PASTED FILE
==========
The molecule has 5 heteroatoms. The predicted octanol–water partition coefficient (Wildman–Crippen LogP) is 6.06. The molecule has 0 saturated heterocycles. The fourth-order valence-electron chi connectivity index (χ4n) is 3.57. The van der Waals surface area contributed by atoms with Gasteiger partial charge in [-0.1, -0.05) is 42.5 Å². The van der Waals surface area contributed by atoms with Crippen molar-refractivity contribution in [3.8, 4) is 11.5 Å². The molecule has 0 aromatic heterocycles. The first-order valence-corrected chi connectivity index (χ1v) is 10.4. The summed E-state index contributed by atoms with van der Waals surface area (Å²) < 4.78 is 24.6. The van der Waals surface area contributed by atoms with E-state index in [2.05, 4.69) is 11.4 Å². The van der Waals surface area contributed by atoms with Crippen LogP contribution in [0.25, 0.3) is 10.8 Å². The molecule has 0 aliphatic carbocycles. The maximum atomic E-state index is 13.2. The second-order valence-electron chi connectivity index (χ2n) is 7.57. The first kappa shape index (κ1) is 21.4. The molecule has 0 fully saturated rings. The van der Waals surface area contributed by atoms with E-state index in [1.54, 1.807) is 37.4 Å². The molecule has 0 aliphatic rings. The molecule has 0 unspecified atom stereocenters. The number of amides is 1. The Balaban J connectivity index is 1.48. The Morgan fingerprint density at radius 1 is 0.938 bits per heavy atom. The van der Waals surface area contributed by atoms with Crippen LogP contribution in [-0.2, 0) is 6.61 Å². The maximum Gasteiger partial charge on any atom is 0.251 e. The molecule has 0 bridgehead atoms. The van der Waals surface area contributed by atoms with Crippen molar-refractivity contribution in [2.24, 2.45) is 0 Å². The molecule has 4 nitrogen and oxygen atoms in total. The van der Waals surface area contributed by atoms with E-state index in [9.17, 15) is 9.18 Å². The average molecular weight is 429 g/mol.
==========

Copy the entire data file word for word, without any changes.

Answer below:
The molecule has 5 heteroatoms. The predicted octanol–water partition coefficient (Wildman–Crippen LogP) is 6.06. The molecule has 0 saturated heterocycles. The fourth-order valence-electron chi connectivity index (χ4n) is 3.57. The van der Waals surface area contributed by atoms with Gasteiger partial charge in [-0.1, -0.05) is 42.5 Å². The van der Waals surface area contributed by atoms with Crippen molar-refractivity contribution in [3.8, 4) is 11.5 Å². The molecule has 0 aromatic heterocycles. The first-order valence-corrected chi connectivity index (χ1v) is 10.4. The summed E-state index contributed by atoms with van der Waals surface area (Å²) < 4.78 is 24.6. The van der Waals surface area contributed by atoms with E-state index in [2.05, 4.69) is 11.4 Å². The van der Waals surface area contributed by atoms with Crippen LogP contribution in [0.25, 0.3) is 10.8 Å². The molecule has 0 aliphatic carbocycles. The maximum atomic E-state index is 13.2. The second-order valence-electron chi connectivity index (χ2n) is 7.57. The first kappa shape index (κ1) is 21.4. The molecule has 0 fully saturated rings. The van der Waals surface area contributed by atoms with E-state index in [1.54, 1.807) is 37.4 Å². The molecule has 0 aliphatic rings. The molecule has 0 unspecified atom stereocenters. The number of amides is 1. The Balaban J connectivity index is 1.48. The Morgan fingerprint density at radius 1 is 0.938 bits per heavy atom. The van der Waals surface area contributed by atoms with Crippen LogP contribution in [-0.2, 0) is 6.61 Å². The maximum Gasteiger partial charge on any atom is 0.251 e. The molecule has 0 bridgehead atoms. The van der Waals surface area contributed by atoms with Crippen molar-refractivity contribution in [2.24, 2.45) is 0 Å². The molecule has 4 nitrogen and oxygen atoms in total. The van der Waals surface area contributed by atoms with E-state index in [9.17, 15) is 9.18 Å². The average molecular weight is 429 g/mol.